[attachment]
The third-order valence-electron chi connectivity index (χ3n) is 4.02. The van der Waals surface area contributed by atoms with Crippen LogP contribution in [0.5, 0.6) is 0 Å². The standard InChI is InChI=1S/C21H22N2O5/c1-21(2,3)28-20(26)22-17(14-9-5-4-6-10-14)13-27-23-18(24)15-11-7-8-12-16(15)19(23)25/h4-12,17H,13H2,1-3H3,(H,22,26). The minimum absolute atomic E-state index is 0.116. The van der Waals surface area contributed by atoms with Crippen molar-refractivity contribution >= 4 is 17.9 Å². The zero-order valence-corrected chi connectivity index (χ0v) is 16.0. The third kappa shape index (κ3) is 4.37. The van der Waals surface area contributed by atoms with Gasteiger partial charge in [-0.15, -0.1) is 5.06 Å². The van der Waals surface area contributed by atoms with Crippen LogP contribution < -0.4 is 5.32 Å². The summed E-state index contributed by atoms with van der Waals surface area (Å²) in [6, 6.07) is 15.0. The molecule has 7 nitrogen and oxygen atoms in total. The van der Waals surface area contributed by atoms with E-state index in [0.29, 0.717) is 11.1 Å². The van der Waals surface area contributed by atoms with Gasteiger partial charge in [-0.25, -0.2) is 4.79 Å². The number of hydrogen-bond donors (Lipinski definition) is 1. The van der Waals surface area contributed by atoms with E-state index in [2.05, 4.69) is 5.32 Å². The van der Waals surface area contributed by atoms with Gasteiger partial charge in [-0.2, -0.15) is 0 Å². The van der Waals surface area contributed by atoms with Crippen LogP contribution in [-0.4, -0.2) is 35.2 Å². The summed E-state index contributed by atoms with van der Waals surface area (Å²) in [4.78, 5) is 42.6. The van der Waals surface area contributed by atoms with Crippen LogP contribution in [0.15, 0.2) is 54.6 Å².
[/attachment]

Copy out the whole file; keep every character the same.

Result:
The third-order valence-electron chi connectivity index (χ3n) is 4.02. The van der Waals surface area contributed by atoms with Crippen LogP contribution in [0.5, 0.6) is 0 Å². The standard InChI is InChI=1S/C21H22N2O5/c1-21(2,3)28-20(26)22-17(14-9-5-4-6-10-14)13-27-23-18(24)15-11-7-8-12-16(15)19(23)25/h4-12,17H,13H2,1-3H3,(H,22,26). The minimum absolute atomic E-state index is 0.116. The van der Waals surface area contributed by atoms with Crippen molar-refractivity contribution >= 4 is 17.9 Å². The zero-order valence-corrected chi connectivity index (χ0v) is 16.0. The third kappa shape index (κ3) is 4.37. The van der Waals surface area contributed by atoms with Gasteiger partial charge in [-0.15, -0.1) is 5.06 Å². The van der Waals surface area contributed by atoms with Crippen LogP contribution < -0.4 is 5.32 Å². The summed E-state index contributed by atoms with van der Waals surface area (Å²) in [6, 6.07) is 15.0. The molecule has 7 nitrogen and oxygen atoms in total. The van der Waals surface area contributed by atoms with E-state index in [0.29, 0.717) is 11.1 Å². The van der Waals surface area contributed by atoms with Gasteiger partial charge in [-0.25, -0.2) is 4.79 Å². The number of hydrogen-bond donors (Lipinski definition) is 1. The van der Waals surface area contributed by atoms with E-state index in [2.05, 4.69) is 5.32 Å². The van der Waals surface area contributed by atoms with Gasteiger partial charge in [-0.2, -0.15) is 0 Å². The van der Waals surface area contributed by atoms with Crippen LogP contribution in [-0.4, -0.2) is 35.2 Å². The summed E-state index contributed by atoms with van der Waals surface area (Å²) in [4.78, 5) is 42.6. The van der Waals surface area contributed by atoms with Crippen LogP contribution in [0.15, 0.2) is 54.6 Å².